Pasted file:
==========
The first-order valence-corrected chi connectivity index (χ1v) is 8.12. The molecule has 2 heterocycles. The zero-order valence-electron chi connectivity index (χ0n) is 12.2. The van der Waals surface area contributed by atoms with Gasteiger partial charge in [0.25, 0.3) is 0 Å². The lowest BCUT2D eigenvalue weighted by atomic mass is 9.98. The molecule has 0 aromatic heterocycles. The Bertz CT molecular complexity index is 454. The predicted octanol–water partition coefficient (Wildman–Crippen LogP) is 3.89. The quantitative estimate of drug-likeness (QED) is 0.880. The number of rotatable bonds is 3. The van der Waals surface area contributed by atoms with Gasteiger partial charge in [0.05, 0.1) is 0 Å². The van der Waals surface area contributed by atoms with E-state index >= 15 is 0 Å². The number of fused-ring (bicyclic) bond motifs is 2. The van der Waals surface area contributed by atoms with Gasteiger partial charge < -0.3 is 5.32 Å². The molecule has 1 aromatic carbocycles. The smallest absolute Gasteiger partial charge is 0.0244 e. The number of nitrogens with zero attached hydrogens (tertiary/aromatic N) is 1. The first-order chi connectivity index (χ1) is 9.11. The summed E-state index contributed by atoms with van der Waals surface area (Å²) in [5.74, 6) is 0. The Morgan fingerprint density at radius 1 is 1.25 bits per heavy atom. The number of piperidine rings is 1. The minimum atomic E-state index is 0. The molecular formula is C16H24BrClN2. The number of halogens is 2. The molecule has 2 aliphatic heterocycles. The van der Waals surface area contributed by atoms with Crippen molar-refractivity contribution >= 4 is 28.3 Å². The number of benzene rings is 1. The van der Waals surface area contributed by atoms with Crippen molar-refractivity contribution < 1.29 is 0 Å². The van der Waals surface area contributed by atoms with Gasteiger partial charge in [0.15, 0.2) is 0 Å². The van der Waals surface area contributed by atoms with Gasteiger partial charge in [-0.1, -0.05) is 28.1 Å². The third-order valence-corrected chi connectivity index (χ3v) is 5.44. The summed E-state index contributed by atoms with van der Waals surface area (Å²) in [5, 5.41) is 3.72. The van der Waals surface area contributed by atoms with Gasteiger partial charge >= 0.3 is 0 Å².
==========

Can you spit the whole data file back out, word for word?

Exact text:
The first-order valence-corrected chi connectivity index (χ1v) is 8.12. The molecule has 2 heterocycles. The zero-order valence-electron chi connectivity index (χ0n) is 12.2. The van der Waals surface area contributed by atoms with Gasteiger partial charge in [0.25, 0.3) is 0 Å². The lowest BCUT2D eigenvalue weighted by atomic mass is 9.98. The molecule has 0 aromatic heterocycles. The Bertz CT molecular complexity index is 454. The predicted octanol–water partition coefficient (Wildman–Crippen LogP) is 3.89. The quantitative estimate of drug-likeness (QED) is 0.880. The number of rotatable bonds is 3. The van der Waals surface area contributed by atoms with Gasteiger partial charge in [0.05, 0.1) is 0 Å². The van der Waals surface area contributed by atoms with E-state index >= 15 is 0 Å². The number of fused-ring (bicyclic) bond motifs is 2. The van der Waals surface area contributed by atoms with Gasteiger partial charge < -0.3 is 5.32 Å². The molecule has 1 aromatic carbocycles. The smallest absolute Gasteiger partial charge is 0.0244 e. The number of nitrogens with zero attached hydrogens (tertiary/aromatic N) is 1. The first-order chi connectivity index (χ1) is 9.11. The summed E-state index contributed by atoms with van der Waals surface area (Å²) in [5.74, 6) is 0. The Morgan fingerprint density at radius 1 is 1.25 bits per heavy atom. The number of piperidine rings is 1. The minimum atomic E-state index is 0. The molecular formula is C16H24BrClN2. The number of halogens is 2. The molecule has 2 aliphatic heterocycles. The van der Waals surface area contributed by atoms with Crippen molar-refractivity contribution >= 4 is 28.3 Å². The number of benzene rings is 1. The van der Waals surface area contributed by atoms with Crippen molar-refractivity contribution < 1.29 is 0 Å². The van der Waals surface area contributed by atoms with Gasteiger partial charge in [0.15, 0.2) is 0 Å². The van der Waals surface area contributed by atoms with Gasteiger partial charge in [-0.1, -0.05) is 28.1 Å². The third-order valence-corrected chi connectivity index (χ3v) is 5.44. The summed E-state index contributed by atoms with van der Waals surface area (Å²) in [5, 5.41) is 3.72. The van der Waals surface area contributed by atoms with Gasteiger partial charge >= 0.3 is 0 Å².